Dame Tessa Jowell: New Labour minister who became London 2012 political champion

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Labour veteran Dame Tessa Jowell has died aged 70.

Dame Tessa, who played a major role in securing the 2012 London Olympics, was diagnosed with brain cancer in May a year ago and died on Saturday.

She had been in a coma since Friday, after suffering a haemorrhage.

Dame Tessa was regarded as having played a pivotal role in securing the 2012 Olympics for London when she served as culture secretary, before taking on the role of Minister for the Olympics and Minister for London.

In her final months, she had campaigned for better access to new treatments to all cancer patients and received a standing ovation after addressing the House of Lords in January.

Former Prime Minister Tony Blair led the tributes to Jowell, saying she had "passion, determination and simple human decency in greater measure than any person I have ever known".


The family's statement revealed that Dame Tessa died peacefully at home near Shipston-on-Stour in Warwickshire shortly after 10pm. A statement said: "In addition to chemotherapy and radiotherapy, in recent months doctors tried innovative new treatments which Tessa gladly embraced, but sadly the tumour recently progressed very quickly".

Former prime minister Gordon Brown said Dame Tessa would be remembered for her "courage, strength and compassion for others".

The former social worker lost to her Conservative rival, and was defeated again in the following year's general election. It increased university student fees and she was trying, unsuccessfully I hasten to add, to try to get me to support an increase in the fees.

"If anyone wants to know what politics can achieve they can just look at her life and how she lived it, and how she ended it as a testimony to all that's best in politics". She was the first senior politician fully to understand the importance of public health and to shift health policy towards prevention of illness and not only cure.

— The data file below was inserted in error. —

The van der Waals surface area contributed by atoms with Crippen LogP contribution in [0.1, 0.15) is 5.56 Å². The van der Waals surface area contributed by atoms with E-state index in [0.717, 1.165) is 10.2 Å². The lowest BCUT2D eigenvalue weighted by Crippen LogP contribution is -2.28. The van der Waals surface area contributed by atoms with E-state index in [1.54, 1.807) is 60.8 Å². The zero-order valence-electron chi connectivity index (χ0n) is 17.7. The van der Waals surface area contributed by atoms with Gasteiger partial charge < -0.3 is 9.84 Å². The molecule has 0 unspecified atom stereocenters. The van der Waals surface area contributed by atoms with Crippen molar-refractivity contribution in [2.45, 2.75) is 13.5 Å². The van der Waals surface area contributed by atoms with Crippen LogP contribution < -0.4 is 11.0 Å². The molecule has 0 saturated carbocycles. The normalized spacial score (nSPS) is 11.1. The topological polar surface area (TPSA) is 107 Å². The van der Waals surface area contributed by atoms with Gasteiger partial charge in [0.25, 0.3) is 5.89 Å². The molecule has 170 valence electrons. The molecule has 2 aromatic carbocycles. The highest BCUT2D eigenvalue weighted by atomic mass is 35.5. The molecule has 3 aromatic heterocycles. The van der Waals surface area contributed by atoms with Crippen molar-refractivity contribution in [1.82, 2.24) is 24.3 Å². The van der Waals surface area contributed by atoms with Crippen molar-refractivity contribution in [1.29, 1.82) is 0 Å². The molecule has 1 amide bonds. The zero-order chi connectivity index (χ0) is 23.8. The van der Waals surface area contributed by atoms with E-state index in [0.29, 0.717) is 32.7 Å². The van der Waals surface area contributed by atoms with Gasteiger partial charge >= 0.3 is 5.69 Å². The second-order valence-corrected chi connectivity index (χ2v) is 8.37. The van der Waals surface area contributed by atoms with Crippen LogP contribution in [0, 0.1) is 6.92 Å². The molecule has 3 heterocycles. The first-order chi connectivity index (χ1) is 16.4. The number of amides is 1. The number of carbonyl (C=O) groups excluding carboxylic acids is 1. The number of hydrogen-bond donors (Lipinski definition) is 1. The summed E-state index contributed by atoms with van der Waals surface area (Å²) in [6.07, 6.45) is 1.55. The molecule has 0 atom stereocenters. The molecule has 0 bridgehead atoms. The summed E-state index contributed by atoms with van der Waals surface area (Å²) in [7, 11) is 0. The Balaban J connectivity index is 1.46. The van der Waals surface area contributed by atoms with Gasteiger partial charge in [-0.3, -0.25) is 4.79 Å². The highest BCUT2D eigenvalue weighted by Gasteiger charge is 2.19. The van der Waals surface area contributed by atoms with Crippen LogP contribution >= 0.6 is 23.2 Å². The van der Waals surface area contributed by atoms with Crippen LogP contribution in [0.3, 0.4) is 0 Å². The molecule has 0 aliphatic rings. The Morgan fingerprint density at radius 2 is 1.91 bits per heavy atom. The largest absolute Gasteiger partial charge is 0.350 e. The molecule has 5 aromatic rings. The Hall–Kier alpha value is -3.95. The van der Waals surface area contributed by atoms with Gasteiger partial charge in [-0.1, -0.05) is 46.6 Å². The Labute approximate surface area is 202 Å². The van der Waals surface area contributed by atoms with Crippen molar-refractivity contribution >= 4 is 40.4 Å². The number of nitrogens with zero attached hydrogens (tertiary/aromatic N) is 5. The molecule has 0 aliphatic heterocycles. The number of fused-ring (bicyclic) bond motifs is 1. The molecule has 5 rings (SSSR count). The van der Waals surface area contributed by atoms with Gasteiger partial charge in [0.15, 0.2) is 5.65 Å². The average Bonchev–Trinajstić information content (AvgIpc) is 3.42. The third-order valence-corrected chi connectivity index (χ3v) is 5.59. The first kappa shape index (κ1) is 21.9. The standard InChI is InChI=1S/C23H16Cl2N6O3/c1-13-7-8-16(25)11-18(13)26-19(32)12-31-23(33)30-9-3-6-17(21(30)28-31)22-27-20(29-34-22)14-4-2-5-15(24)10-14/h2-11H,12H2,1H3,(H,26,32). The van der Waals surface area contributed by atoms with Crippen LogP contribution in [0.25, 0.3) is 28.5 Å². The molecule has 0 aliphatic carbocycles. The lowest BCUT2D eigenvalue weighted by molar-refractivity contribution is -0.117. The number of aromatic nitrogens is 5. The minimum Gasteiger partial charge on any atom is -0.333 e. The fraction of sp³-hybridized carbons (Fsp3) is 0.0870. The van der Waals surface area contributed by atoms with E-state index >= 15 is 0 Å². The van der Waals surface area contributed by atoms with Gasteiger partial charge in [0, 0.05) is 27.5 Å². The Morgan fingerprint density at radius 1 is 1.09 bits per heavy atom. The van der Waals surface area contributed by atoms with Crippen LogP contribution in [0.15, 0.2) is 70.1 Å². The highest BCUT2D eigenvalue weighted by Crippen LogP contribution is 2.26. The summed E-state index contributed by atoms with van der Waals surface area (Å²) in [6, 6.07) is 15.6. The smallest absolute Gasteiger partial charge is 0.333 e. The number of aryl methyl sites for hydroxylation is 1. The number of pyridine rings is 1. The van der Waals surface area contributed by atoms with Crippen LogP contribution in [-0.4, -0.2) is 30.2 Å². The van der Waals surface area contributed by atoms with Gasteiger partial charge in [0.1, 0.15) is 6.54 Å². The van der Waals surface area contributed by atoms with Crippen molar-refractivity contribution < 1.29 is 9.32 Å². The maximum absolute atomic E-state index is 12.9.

It was as Tony Blair's Labour culture secretary in the early noughties that she championed the capital's eventually successful bid to host the games, in the face of Civil Service and Cabinet scepticism.

"Her contribution to the Olympic and Paralympic Games is easily defined - quite simply, without Tessa there would have been no London 2012, and without Tessa they would not have been the success they were".


Prime Minister Theresa May described Dame Tessa as "inspirational".

Dame Tessa was appointed Deputy Mayor of the Olympic Village in recognition for her efforts in getting London the Games. They were the complete core of her life and I'm honored to be part of it. Thank you for giving me Matt, Tessa, and for teaching us all so much about love, kindness, optimism and courage.

"Her death leaves us with a massive loss and so many of us will miss her enormously".

" Although she was a London-centric MP, Tessa always took the trouble to talk to all her Labour MP colleagues to find out what was going on outside London".

May paid tribute to Jowell's campaigning after she was diagnosed with a brain tumour in May 2017, work that included making an impassioned plea in parliament for better treatments for patients.


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